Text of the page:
The Ninth Circuit concluded that the district court clearly erred in cutting the lawyer's hourly rate to $250 because the plaintiff had submitted ample evidence, including declarations from other ERISA lawyers, that $375 to $400 an hour was "in line with the prevailing market rate." The Ninth Circuit noted, however, that on remand, the district court may reduce the requested rates if the court finds that the plaintiff's lawyer performed below the level of expertise that would command those rates or considers other evidence undermining the reasonableness of the requested rate. According to the Ninth Circuit, it was reasonable for the district court to reduce the requested fees due to block billing "because block billing makes it more difficult to determine how much time was spent on particular activities."66 However, the appellate court held that the district court clearly erred in its across-the-board 20 percent cut for block-billing, because not all time entries included multiple tasks. But the Ninth Circuit affirmed the district court's 20 percent across-the-board reduction for billing in 15-minute increments, a practice that resulted in a request for excessive hours.

In Hyon v. Selten,67 the Second District Court of Appeal analyzed the restrictions imposed by Business and Professions Code Section 6155 on lawyer referral services, which charge fees for referring clients to lawyers. The plaintiff and his business partner hired the nonlawyer defendants to find a lawyer to represent the plaintiff and his partner in business litigation. The defendants, who were not licensed with the State Bar as required by Section 6155, agreed to receive 12 percent of any recovery in the litigation. The superior court found the referral agreement unlawful under Section 6155 and dismissed the defendants' cross-complaint to recover 12 percent of the settlement the plaintiff ultimately received in the litigation. The appellate court agreed that the referral agreement was unlawful but concluded that the defendants could pursue a quantum meruit recovery for the reasonable value of any lawful services rendered.

In Formal Opinion 2007-172,68 the State Bar's COPRAC analyzed whether a lawyer may ethically accept client payments by credit card in view of Rule 4-100 of the Rules of Professional Conduct, which requires lawyers to hold funds received from clients for the benefit of clients in identifiable trust accounts. COPRAC concluded that a lawyer may ethically accept payment by credit card of earned and unearned fees and for costs and expenses already incurred but not for advances for costs and expenses—at least to the extent that funds received via credit card were subject to a "chargeback" by the merchant bank servicing the lawyer's credit card transactions.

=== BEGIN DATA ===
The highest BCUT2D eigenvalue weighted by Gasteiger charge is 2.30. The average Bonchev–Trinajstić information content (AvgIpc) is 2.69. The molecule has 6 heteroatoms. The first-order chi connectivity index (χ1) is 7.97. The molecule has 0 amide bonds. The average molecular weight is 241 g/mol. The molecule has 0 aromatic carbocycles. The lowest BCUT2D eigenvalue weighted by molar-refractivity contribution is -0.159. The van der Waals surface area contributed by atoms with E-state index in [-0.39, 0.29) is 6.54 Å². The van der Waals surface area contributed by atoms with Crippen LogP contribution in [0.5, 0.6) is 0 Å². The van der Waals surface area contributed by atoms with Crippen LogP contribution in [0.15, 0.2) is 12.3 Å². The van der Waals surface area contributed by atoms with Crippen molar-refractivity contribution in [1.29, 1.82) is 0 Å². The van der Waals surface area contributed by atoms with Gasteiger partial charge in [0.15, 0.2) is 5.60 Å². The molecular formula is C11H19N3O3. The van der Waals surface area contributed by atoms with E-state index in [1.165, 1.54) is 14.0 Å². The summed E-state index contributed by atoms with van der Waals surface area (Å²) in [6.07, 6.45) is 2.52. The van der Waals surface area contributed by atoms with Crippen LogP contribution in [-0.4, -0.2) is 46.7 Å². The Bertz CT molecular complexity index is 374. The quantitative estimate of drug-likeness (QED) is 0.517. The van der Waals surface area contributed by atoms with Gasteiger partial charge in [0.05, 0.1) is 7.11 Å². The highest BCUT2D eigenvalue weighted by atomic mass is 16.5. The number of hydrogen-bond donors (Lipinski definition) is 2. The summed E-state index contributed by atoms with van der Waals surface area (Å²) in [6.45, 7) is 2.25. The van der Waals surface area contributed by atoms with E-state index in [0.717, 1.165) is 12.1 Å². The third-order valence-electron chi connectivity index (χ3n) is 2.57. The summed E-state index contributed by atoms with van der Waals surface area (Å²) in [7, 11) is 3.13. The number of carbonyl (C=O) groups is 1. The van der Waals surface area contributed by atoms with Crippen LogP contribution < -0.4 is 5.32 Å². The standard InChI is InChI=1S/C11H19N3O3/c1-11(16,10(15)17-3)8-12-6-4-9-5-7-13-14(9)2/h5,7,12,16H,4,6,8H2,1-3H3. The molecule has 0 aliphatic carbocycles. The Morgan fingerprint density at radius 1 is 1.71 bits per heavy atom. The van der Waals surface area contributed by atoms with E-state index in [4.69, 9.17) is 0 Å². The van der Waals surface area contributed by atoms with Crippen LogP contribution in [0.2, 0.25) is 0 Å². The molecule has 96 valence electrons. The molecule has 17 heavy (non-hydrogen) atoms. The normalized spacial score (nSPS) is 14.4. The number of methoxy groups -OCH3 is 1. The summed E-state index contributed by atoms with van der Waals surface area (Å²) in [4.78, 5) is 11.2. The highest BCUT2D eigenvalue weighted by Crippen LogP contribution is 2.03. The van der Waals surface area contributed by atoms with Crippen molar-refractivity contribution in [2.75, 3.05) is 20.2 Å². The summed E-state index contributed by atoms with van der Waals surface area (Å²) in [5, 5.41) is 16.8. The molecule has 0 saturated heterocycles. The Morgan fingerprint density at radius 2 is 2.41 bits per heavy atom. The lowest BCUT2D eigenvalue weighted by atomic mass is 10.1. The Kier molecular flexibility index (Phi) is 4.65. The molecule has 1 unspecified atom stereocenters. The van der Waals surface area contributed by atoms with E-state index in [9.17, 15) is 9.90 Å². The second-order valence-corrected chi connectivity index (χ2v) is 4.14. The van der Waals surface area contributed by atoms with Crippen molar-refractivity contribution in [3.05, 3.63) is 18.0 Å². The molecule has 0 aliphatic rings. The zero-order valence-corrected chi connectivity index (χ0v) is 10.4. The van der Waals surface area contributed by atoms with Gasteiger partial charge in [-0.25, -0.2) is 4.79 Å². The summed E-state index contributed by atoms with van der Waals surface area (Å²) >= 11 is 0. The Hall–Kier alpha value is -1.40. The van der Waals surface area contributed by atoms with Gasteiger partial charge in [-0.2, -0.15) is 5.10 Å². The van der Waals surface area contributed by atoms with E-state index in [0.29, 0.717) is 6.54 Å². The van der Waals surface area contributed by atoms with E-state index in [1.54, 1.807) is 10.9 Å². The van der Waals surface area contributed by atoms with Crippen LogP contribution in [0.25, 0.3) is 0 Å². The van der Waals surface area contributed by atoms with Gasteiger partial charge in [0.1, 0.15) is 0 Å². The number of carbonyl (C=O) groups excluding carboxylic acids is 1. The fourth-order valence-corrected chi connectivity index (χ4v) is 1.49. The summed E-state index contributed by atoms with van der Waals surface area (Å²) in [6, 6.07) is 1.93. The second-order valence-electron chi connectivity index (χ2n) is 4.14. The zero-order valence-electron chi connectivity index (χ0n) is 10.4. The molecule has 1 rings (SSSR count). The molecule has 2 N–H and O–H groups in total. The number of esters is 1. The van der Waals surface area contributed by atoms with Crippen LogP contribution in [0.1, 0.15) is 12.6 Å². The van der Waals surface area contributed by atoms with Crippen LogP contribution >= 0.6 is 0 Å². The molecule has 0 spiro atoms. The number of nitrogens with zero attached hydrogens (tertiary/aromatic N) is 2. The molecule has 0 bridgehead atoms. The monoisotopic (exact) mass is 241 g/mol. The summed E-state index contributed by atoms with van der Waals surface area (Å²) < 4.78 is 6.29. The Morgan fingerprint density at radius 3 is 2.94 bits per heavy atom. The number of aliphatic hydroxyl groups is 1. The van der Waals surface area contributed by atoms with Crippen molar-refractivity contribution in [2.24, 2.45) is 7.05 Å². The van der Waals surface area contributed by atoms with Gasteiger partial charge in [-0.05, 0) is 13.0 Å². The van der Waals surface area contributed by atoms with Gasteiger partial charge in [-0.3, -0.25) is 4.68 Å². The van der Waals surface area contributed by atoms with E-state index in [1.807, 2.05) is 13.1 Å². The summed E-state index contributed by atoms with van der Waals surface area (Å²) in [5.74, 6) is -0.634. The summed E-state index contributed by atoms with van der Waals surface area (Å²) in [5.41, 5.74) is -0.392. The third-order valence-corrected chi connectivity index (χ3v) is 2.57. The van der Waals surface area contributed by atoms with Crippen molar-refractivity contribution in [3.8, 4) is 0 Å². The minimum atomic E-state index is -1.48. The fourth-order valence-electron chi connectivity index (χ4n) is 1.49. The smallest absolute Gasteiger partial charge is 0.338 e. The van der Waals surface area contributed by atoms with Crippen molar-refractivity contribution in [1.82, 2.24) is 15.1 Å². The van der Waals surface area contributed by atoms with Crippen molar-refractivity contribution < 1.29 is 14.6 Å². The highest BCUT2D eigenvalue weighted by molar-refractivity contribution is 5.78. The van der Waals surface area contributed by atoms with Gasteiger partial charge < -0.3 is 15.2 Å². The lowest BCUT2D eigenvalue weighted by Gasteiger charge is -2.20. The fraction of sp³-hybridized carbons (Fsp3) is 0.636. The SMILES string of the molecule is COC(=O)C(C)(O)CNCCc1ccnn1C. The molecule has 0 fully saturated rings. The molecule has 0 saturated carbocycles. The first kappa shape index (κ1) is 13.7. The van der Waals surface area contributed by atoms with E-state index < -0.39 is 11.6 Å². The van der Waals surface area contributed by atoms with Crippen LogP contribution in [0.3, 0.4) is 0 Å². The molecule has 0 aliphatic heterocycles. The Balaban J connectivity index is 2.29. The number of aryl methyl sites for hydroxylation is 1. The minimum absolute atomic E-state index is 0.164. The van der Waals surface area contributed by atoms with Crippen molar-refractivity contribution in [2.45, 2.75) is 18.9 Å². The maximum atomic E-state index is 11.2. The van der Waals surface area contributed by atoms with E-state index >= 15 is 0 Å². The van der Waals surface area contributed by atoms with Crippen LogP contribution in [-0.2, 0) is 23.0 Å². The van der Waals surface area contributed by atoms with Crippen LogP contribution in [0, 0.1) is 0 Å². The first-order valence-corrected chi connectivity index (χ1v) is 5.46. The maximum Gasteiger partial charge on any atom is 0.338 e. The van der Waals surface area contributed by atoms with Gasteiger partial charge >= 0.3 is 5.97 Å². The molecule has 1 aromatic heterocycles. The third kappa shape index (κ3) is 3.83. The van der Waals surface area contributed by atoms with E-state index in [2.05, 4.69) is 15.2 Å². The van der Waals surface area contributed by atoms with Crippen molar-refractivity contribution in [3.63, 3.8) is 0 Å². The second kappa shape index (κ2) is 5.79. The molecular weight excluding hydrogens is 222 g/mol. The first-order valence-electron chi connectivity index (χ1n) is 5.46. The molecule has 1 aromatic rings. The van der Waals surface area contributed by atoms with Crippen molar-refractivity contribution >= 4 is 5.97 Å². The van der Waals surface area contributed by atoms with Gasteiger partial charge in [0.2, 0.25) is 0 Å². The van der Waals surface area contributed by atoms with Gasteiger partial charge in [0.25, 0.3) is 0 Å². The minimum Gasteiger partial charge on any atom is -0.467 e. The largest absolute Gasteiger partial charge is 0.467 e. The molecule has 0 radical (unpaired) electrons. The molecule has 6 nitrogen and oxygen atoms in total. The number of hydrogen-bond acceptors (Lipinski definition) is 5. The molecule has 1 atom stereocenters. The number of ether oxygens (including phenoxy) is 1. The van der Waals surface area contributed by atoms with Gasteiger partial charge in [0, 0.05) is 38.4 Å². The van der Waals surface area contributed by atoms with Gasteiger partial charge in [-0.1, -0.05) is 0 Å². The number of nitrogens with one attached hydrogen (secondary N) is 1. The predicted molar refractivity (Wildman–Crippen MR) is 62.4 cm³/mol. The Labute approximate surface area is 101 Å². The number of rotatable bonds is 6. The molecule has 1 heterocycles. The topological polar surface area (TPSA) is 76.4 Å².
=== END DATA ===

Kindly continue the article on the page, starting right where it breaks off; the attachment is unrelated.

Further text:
Under Rule 4-100, a lawyer is ethically required to 1) deposit advances for costs and expenses into a client trust account and 2) protect the funds deposited into those accounts. In a credit card transaction, a merchant bank is commonly empowered to invade deposited funds when, for example, a credit card holder disputes a charge. Therefore, if a client advances costs or expenses by credit card, the funds are not under the lawyer's exclusive control, and the lawyer cannot satisfy his or her ethical obligation under Rule 4-100. Credit card payments for earned and unearned fees and reimbursements for costs and expenses already incurred are different, because Rule 4-100 does not require these items to be deposited into a client trust account.

Client Files

In Formal Opinion 2007-174, COPRAC addressed a lawyer's ethical duties regarding the release of electronic documents in the client's file at the conclusion of the attorney-client engagement. Rule 3-700(D) of the Rules of Professional Conduct provides that "an attorney whose employment has terminated shall...promptly release to the client, at the request of the client, all the client papers and property." The rule defines "client papers and property" to include "correspondence, pleadings, deposition transcripts, exhibits, physical evidence, expert's reports, and other items reasonably necessary to the client's representation...." It notes that the attorney must release these items whether the client has paid for them or not. In Formal Opinion 2007-174, COPRAC concluded that Rule 3-700 requires the release of electronic versions of the documents identified in the rule as well as electronic versions of any other documents "reasonably necessary" to the client's representation.